All-in-One: Embracing the Jumpsuit

Posted by on Aug 13, 2013 in Sewing | Comments


Jumpsuits (and their form-fitting cousin, the catsuit) are one of those garments that seem to bring about strong feelings: you either love ‘em or you hate ‘em.

Jumpsuits certainly have a lot going for them, since it’s a complete outfit all by itself (much like a dress, but certainly more difficult to go to the bathroom in!) and the long lines can be extremely flattering on some body types. (I’ve never tried a jumpsuit, but I’m certain it’s not something I’m capable of pulling off).

Photo via Craftsy instructor and member Sarah Wilson (aka The Sexy Knitter)

Whatever your personal feelings are, jumpsuits are currently enjoying time in the fashion spotlight. Let’s take a closer look!

History of the jumpsuit

Jumpsuits originated from humble beginnings. The name originally referred to the one-piece garment worn by parachuters and skydivers, but the garment style has been adopted by many different industries, from pilots and race car drivers to astronauts and motorcyclists. Auto mechanics and plumbers also like the practicality of a jumpsuit, and jumpsuits are favored as prison garb throughout the United States and Canada.

Jumpsuits in pop culture

Rosie the Riveter famously donned a jumpsuit while urging women to work in factories during World War II. From there, jumpsuits appeared on the runway in the 1960s (with looks from designers like Yves Saint-Laurent and Norma Kamali), and then enjoyed a well-received return in the 1980s.

Jumpsuits have been popular stage attire for a variety of musicians throughout the decades, from Elvis Presley to the Spice Girls to Britney Spears.

They’ve also graced the big and small screen: Bruce Lee wore a yellow and black number in Game of Death, and the character April O’Neil from the original Teenage Mutant Ninja Turtles cartoon was always seen wearing a yellow jumpsuit.

My favorite appearance by a jumpsuit, however, was on the short-lived (but brilliant) television show Freaks and Geeks. In the episode “Looks and Books,” Sam Weir’s character purchases a baby blue “Parisian night suit,” which he gamely wears to school (hoping for “super-stud” status).

Pop Culture Jumpsuits

Jumpsuits today

Jumpsuits intrinsically evoke futuristic connotations, so you can be sure they’ll never completely fade away from the fashion world. This year, jumpsuits showed up on the runways Donna Karan, Marc Jacobs, Reem Acra and Emilio Pucci, among others.

You can jump on the jumpsuit trend by sewing a jumpsuit. (I think it would look great in a soft, drapey fabric.)

When fitting your jumpsuit, make sure it defines your waist, and don’t be afraid to accessorize with a belt. Vary your look by rolling up the legs to capri-length, and choose your footwear wisely (you’ll probably want a heel or a wedge) so you don’t end up looking like a plumber.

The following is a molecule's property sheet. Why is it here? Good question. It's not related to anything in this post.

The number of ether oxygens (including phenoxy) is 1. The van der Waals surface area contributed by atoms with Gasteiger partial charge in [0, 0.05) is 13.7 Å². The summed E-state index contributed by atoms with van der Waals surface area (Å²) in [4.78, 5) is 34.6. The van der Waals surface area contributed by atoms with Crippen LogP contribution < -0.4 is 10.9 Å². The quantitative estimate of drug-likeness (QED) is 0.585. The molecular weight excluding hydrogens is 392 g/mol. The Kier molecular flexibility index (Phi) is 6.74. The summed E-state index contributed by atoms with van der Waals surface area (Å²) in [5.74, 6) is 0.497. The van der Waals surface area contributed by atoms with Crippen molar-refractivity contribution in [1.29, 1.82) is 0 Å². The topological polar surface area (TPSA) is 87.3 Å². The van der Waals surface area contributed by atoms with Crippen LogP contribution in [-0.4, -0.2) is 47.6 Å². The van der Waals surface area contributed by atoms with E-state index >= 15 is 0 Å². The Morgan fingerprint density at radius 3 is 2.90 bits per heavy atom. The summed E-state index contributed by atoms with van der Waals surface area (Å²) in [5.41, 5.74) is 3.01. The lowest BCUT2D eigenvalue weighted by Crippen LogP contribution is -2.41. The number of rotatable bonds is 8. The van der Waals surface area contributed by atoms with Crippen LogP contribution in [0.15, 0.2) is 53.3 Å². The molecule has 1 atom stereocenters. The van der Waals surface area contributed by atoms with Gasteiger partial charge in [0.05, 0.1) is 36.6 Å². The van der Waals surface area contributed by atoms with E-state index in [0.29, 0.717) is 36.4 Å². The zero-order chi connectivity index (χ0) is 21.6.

Photo via Craftsy member Rhonda Flemming

Check out this great jumpsuit from Craftsy member Ronda Fleming. Ronda used the bodice from Sew Retro Perfect Bombshell Dress class to make her gorgeous 1940s-inspired jumpsuit. I think Rosie the Riveter would approve!

Would you wear a jumpsuit? Let me know in the comments!

Comments

  1. Danielle says:

    Yes! I would wear a jumpsuit and have a couple of them. My problem is that I am very long waisted and have to make or buy them accordingly. Stretchy fabrics work best for me.

  2. gillian Sutherland says:

    I’ve worn and made jumpsuits for years – they are comfortable, practical and can be dressed up or down according to your whim! Currently, I’m making one from Butterick B5652, with a couple of customisations – I’ve embroidered alongside(either side) the side seams from leg hem to sleeve hem; I’m going to be adding a lace insert at the neck V (modesty insert), and shall be binding the V with a satin bias binding. I’m considering a lace (same as modesty insert) overlay on satin extension as a border on each leg, with a tiny satin binding (maybe as piping) at the sleeve hems. Fabric chosen is black linen, with all additions and embellishment also in black. I bought a blingy elasticated belt – it has 3 neutrals coloured sequins and a 3 prong clip-together clasp, which cost me €1 in a second hand shop. The whole thing will have cost me about €10 – €12.

    I’ve also made jumpsuits in needlecord – medium trams – with buttoned bodice and deep pockets in-seam, also in cotton with snap fasteners, and plan to make another in a silky/silk lookalike polyester/charmeuse for a floaty party-feel. I’m lucky to have an hourglass figure, albeit a plus sized one, so the opportunity to emphasise a good point is very encouraging!!

    Ladies – invest in one and wonder why you haven’t done so all those years ago! They are very easy to make and cheap too.

  3. Starr Black says:

    I made a Vogue pattern jumpsuit in the early 80′s; I think I wore it out as I loved it. Not sure it’s really age appropriate now though!

  4. Rosemary says:

    I have several jumpsuits in my wardrobe and a collection of old(vintage!) jumpsuit patterns. My favorite is the one I made from seersucker that has buttons down the front, zippers on the side, belted in the front, and a drop seat. While jumpsuits are very comfortable, they’re inconvenient when having to use the restroom so this pattern was a “winner.”